HRF: In terms of the difficulties that the Special Procedures are facing on discussion, on shifting items from Item 9 to Item 19, of access to and resources – this is clearly a major problem that you are going to address. How do you think this is going to be done internally, with states as well as in terms of the Commission itself?

HC: First of all, I think the Special Procedures have a lot of credibility and, in fact, give credibility to the Commission. They are, I would say, the standing tools, the permanent tools, of the Commission which only meets once a year, a sort of operational capacity that the Commission has for monitoring respect for human rights all over the world on a permanent basis.

Hence my appeal to all governments which whom I have met since my appointment to issue standing invitations to the Special Procedures and not to demonise them. I say this to each and every government I have met with, including this very morning – I won’t tell you with whom! They should take the Special Procedures as a constructive, critical approach to imperfect human rights standards at the national level, not as a threat or as accusatory mechanisms.

So in that sense, I have every interest in supporting them.

You may be aware that I have decided to create a new branch, which will, I hope, provide them with better, more integrated support. I can’t do miracles, receiving, as we do, only 1.54 percent of the regular budget of the UN. I will do what I can to raise additional resources. But I am of the opinion that for procedures that emanate from the Human Rights Commission, those resources should come from the regular budget, and I shall use voluntary contributions to fund technical assistance or other types of projects that could be of help to developing countries, countries in transition or countries emerging from conflict.

But at least by bringing together all the support capacity of the Office into a single branch, I believe we can maximise the modest resources that our Office puts at their disposal. I am thinking of thematic mandates because the geographical ones may have to remain where they are right now, which is in the Activities and Programmes Branch.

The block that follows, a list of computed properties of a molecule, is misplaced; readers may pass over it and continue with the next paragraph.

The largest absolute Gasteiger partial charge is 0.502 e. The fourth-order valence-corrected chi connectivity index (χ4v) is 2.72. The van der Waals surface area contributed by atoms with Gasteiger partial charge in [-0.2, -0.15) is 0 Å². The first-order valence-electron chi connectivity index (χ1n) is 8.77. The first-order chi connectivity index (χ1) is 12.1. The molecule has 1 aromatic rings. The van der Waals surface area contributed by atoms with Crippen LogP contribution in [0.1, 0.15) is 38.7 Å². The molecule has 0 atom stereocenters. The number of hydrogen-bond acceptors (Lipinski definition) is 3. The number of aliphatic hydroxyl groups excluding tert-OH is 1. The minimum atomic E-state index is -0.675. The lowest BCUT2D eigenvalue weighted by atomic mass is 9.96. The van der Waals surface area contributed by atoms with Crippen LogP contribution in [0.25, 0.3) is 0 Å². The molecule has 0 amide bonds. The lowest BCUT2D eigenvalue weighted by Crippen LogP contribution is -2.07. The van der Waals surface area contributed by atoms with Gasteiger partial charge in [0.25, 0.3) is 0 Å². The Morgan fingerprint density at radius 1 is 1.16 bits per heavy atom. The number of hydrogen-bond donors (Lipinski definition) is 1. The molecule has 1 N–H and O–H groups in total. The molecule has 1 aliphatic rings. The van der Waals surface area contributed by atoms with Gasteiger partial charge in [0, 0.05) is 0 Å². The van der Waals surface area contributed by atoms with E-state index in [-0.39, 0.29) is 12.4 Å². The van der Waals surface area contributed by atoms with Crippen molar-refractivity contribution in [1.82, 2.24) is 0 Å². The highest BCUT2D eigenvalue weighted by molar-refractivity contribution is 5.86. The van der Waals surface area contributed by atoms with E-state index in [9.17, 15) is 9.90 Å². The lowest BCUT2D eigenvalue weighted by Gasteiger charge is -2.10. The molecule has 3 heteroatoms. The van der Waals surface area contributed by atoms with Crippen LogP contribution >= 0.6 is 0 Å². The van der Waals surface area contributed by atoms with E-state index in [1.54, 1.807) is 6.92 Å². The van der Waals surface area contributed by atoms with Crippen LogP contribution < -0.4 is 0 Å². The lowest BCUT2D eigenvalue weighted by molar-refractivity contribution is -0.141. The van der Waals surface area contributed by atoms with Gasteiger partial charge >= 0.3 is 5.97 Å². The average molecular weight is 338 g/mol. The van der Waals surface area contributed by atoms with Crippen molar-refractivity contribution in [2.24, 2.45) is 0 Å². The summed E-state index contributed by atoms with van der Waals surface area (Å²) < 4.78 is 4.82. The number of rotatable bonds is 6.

What I would also like to achieve  – and I was discussing this with Mrs [Hina] Jilani this morning – is a greater empathy, as it were, between the special procedures, rather than having them function in a compartmentalised way, in an insular way, make sure that common denominators are clearly identified and actually brought to bear positively on respective mandates and that we also identify through this new branch ways in which we can be mutually supportive while respecting each other’s specificity and, in their case, independence.

Maybe I am putting too much hope in a structural improvement, but knowing also the commitment of my own staff and how much they believe in the special procedures, I think we will see some measurable improvement in the months ahead.

HRF: Is there anything you would like to convey?

HC: You’ve heard me since day one. My main message is rule of law. The weakness of international society – and you don’t have to win the Nobel Prize or study international relations to come to that conclusion – is the weakness of what binds us together and, in particular, the weakness of the ability to impose respect of international norms, contrary to what is possible within a state, in intra-state relations. The weakness of the rule of law has brought about many tragedies in the history of mankind.

So, militating for the rule of law, for the strengthening of the international system, for multi-lateralism is, I think, more important than ever, particularly at a time when some – and I hope they will remain only some – speak of the irrelevance of the UN. I certainly don’t agree with them, as you can imagine. I believe the UN has never been as relevant and as necessary as today, which does not mean it doesn’t deserve reforms. And certain mechanisms, such as the Security Council or even our Commission can improve their function and their ability to respond to crises in particular.

But the UN as a whole, imperfect as it may be, has never been as necessary as it is today.

HRF: Thank you, High Commissioner.